Tom Varey hadn’t finished drama school, when he received a call saying he’d got the part of Bert Middleton in the second series of The Village (BBC One Sunday).
“I probably said, ‘Are you joking?’ and then jumped up and down a bit,” says the actor, laughing. “It took a few weeks for it to sink in.”
Written by Peter Moffat, the ambitious drama is set to chart the progress of the 20th century in one Derbyshire village and Bert - played by child actor Bill Jones and, briefly, Alfie Stewart in the first series - is integral to the narrative.
“Bill was just phenomenal, so I was a bit nervous about filling his very little but big shoes, because I think the nation fell in love with him,” admits Varey, who’s been brought in to play the slightly older Bert, now embarking on life in the roaring Twenties.
Although applauded for its epic scale, when the first series aired, some viewers described it on Twitter as a ‘misery fest’.
“It was the First World War and times weren’t good in a little Derbyshire village. Now you’ve still got the fallout from the war, and of course, people’s losses, especially the Middleton family losing Joe [Bert’s brother, depicted by Nico Mirallegro], but it does feel like the country is on the rise. It’s not all fun and games but it’s definitely perkier,” offers Varey.
Now 21, Bert realises there’s more to life than the village. “It’s a more happening time. Music influences from America are coming in, like jazz and the Charleston, and Bert’s introduced to other new things, like cars. He nearly gets run over,” the actor reveals.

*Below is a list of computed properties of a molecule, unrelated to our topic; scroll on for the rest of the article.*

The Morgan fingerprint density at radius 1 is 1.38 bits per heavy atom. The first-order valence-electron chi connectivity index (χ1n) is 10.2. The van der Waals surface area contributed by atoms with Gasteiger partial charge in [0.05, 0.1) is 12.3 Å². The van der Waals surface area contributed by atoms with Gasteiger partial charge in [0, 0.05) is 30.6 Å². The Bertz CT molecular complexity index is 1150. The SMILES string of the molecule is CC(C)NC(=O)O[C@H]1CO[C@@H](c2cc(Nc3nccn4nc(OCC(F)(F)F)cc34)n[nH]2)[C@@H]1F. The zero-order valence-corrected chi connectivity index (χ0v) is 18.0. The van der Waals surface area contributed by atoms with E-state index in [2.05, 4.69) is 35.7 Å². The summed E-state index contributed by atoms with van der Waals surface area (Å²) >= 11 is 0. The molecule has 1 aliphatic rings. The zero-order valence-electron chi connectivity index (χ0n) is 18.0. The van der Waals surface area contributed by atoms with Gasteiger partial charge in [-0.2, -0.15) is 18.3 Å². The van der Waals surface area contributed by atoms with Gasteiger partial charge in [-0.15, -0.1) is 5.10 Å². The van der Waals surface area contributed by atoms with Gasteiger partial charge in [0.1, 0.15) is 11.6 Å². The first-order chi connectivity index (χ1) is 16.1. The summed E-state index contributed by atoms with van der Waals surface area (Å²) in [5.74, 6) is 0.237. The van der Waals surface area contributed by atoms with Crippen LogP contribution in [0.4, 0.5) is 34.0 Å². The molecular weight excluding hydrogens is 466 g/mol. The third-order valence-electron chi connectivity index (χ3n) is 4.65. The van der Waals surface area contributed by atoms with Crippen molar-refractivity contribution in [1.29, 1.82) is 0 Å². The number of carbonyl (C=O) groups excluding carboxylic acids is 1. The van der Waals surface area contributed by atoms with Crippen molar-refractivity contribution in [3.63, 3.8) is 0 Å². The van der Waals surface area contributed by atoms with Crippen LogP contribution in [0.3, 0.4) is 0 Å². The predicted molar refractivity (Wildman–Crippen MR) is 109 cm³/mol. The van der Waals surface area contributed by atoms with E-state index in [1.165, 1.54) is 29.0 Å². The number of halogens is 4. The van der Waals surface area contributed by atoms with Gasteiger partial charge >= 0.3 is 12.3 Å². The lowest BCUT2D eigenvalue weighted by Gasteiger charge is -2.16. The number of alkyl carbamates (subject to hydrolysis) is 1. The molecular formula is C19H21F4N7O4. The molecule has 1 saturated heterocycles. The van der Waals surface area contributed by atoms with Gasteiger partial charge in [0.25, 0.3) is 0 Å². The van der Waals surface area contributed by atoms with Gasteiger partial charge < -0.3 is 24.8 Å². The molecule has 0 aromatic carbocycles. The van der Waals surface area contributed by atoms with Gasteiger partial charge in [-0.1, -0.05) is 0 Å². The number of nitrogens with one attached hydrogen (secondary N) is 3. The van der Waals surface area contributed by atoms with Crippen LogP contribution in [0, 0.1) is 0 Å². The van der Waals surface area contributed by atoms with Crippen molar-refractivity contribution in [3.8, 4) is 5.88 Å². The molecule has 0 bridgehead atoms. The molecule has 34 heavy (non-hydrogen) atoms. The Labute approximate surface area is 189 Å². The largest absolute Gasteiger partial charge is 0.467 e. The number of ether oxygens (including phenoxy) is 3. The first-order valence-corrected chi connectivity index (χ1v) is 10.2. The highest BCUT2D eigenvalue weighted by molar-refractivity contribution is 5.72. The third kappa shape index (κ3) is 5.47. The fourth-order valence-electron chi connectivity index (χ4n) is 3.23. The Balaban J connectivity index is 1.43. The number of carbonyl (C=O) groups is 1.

“He goes on a real journey and certainly gets into a few scraps along the way. He’s uncertain of who to trust and what to believe in. It was a real challenge to play someone who’s so torn.”
Although he has aspirations of becoming a photographer, Bert’s a man of the farm, and when the new series opens, he’s working alongside his former alcoholic father John, a role reprised by John Simm.
“He still has a frayed relationship with his father and loves his mother [Grace, played once again by Maxine Peake] and would do anything for her,” continues Varey. “But he’s torn over the feeling of intense loyalty towards his family, and his true ambition to go to Sheffield and become an assistant photographer.”
Varey couldn’t have asked for “a better on-screen parent duo”.
“It’s not the worst first gig to have Maxine Peake and John Simm as your parents,” he says. “The amount of detail they put into everything [is incredible]. No line goes for nothing, everything has work behind it and means something on another level.”
Like Peake, Varey studied at the renowned Rada. “She knew what it’s like to go straight into a job,” says Varey, who was granted leave from the third term of his final year to film the series. “But I still managed to get back and do the final year showcase and graduate!”
He admits he didn’t have a lot of time to prepare though (“I just had to trust my gut a lot of the time, but that was an interesting experience”), but he did acquire a few physical skills. “I did some boxing training for the boxing match in episode one. In these scenes, we had over 100 supporting cast all roaring and involved, which made me feel like Rocky!”
He also learned farming skills like scything, and even had to do a spot of cow-milking in certain scenes.
Varey now lives in London but he grew up in Mossley, a village on the outskirts of Manchester. It was there that one of his mates told him he was going to drama club, and asked if he’d go along for support.
“I did, and I really enjoyed it and just kept it up,” reveals Varey, who later studied A-level drama. “It was at college my teacher took me to the side and said, ‘Have you thought about applying for drama school and taking it seriously as a career choice, because we think you’re all right’.”
He laughs when asked if he hails from an acting family. “My dad makes sheds for a living and is probably the shiest man on the planet, and my mam has no acting bones. They don’t know where it comes from.”
Following the intense 15-week shoot, he’s going to have a holiday - and start auditions.
“I’ve been incredibly lucky. Not many people would get this size role out of drama school, so I’m very grateful people took a chance on me,” Varey says modestly. “I just hope I can make the most of it and go on to do other things.”